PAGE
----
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What to eat in Northern Hokkaido, Oct 2023 - Potatoes

It's October here in Hokkaido, which can only mean it's the season for one thing... the region's most popular crop, potatoes!

Have you ever met anyone who doesn't like potatoes? If you have, you should send them to Hokkaido and I promise you that you'll change their minds!

Autumn has arrived in our northern land and with it, the potato harvest. Potatoes are Hokkaido's biggest export-- in fact, Hokkaido is the region that produces the most potatoes in all Japan!

So it's fair to say, we Dohoku Locals don't play around when it comes to our beloved potatoes!

Four potatoes lined up in the earth. They are a pinkish-red colour, like a raspberry.
Pretty ruby-red potatoes! This variety is known as “Red Moon”.

The life cycle of North Hokkaido's potatoes begins as early as April. After the thaw, farmers begin preparing their fields for potatoes. You can instantly tell it's a potato field by these big mounds of earth. They look almost like modern art!

A Hokkaido field full of soil mounds in straight and curved arrangements, ready for potato planting. There is a tractor far away and the top of a mountain is visible over the hill.
Farmers should be known as artists! The “une” in this field look beautiful!

These little mounds are called une in Japanese (pronounced "oo-nay"). The part of the potato plant that is harvested is its roots, so rather than burying the potatoes deep into the earth where they'll be tricky to dig out, they're planted into these soft mounds instead.

A meadow of potato flowers on a very sunny day. The potato flowers are in full bloom. In the distance, a row of silver birch trees stretches along the horizon.
A meadow of potato flowers near to Biei’s famous Seven Stars Tree.

By June-July, these fields burst into colourful flowers. The colour of the flower betrays the variety hiding below the soil! White flowers tend to indicate that yellow-skinned potatoes have been planted in the field while purple flowers suggest purple-skinned varieties (but not sweet potatoes-- those are completely different crops that grow in a very different way).

Potatoes on a sorting machine on a metal conveyor belt. They are being bounced around and falling into a large metal container.
Potatoes tumble around on a sorting machine.

The flowers wither, the potato plant begins to turn yellow and speckled. We have arrived at the current season, autumn. Those soft mounds that the potatoes were planted in earlier makes the harvesting process very easy-- you can either simply dig through and pull out the potatoes by hand (the old-fashioned way) or you can use specialised potato-harvesting machinery to drive up a row of potatoes and dig them all out in one go!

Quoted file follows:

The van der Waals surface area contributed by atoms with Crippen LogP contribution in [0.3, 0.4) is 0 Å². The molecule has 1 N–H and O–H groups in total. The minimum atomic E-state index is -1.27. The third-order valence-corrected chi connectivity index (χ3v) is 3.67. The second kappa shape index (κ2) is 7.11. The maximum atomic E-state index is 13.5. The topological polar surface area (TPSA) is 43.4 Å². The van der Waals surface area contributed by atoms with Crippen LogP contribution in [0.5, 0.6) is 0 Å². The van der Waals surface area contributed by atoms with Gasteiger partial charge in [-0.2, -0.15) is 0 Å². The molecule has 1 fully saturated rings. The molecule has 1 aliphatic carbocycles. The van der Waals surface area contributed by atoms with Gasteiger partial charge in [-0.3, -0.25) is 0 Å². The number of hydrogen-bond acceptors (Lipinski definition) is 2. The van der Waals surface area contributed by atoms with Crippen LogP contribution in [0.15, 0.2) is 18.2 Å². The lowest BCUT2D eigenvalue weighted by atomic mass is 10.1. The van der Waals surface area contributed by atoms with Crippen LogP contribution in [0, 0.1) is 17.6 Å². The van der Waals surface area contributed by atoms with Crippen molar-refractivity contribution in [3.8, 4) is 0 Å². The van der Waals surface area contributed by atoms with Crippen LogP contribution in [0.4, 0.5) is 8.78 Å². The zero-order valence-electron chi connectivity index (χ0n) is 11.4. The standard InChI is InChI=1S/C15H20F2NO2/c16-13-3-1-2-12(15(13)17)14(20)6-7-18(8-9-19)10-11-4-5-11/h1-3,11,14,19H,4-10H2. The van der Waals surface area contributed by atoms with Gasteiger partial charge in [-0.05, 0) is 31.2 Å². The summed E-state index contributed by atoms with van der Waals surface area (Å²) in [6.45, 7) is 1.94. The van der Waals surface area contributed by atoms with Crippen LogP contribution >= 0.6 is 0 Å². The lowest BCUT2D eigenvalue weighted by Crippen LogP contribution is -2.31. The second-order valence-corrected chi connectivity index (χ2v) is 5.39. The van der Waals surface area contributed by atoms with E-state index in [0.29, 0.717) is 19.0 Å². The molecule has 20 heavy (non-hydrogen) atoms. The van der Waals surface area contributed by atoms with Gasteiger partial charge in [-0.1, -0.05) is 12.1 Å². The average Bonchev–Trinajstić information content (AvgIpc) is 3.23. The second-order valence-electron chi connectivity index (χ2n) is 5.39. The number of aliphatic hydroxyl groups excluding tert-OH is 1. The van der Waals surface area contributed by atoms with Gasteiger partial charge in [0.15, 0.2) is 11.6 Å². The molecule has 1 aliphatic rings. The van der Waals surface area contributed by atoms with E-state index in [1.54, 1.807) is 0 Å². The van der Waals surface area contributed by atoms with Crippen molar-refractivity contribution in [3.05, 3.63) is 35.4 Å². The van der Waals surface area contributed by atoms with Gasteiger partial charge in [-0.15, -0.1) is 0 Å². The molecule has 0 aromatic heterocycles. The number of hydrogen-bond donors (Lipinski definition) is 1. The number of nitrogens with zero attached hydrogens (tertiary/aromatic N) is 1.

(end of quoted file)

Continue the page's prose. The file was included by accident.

It's then up to the well-trained eye of the farm helpers to separate the good, large and healthy potatoes from the small or rotten potatoes. And of course all the rocks and weeds that get mixed in during the process!

Watching them do it is quite amazing. Their hands move so quickly!

Two farmhands in gloves and masks ride on a big potato harvester. There is a coveyor belt with potatoes going past and the helpers are sorting good potatoes from bad potatoes, rocks and stems.
Sorting at the speed of light!

Once harvested, the potatoes are shipped off to wherever it is that they need to go.

So, where can you try North Hokkaido's potatoes?

Actually... it's very easy to do so! Have you ever tried potato snacks by large Japanese brands like Calbee or Koikeya? Many of the potatoes used in their tasty snacks are contracted with farms across Northern Hokkaido! There's a good chance that any pack of snacks you buy from a convenience store in Japan is using Dohoku-grown potatoes.

Of course, there's no way to tell for sure where the potatoes in your bag of chips came from. So if you'd like to be sure your potato came from the North Hokkaido area and you'd like to taste the natural sweetness of our potatoes for yourself, I highly recommend that you try jagabatā (pronounced jagger-bat-ah) during your visit. Jagabatā means "potato and butter" in Japanese and as you might imagine from the name, that's exactly what it is! This Hokkaido speciality is a baked potato simply topped with fluffy butter. You can try jagabatā across all of North Hokkaido. It is commonly sold at roadside stations (Michi no Eki) as well as food stalls or canteens at many tourism attractions.

A hand takes a scoop of a buttered potato in a paper cup.
A delicious Hokkaido baked potato, with Hokkaido butter!

Of course, restaurants and cafes around the Dohoku area will sell tasty potatoes when they're in season, too! Why don't you join us for a local food tour in Biei and experience the taste of freshly-harvested potatoes for yourself?

I wonder what delights will await us in November?

We'll see you then!

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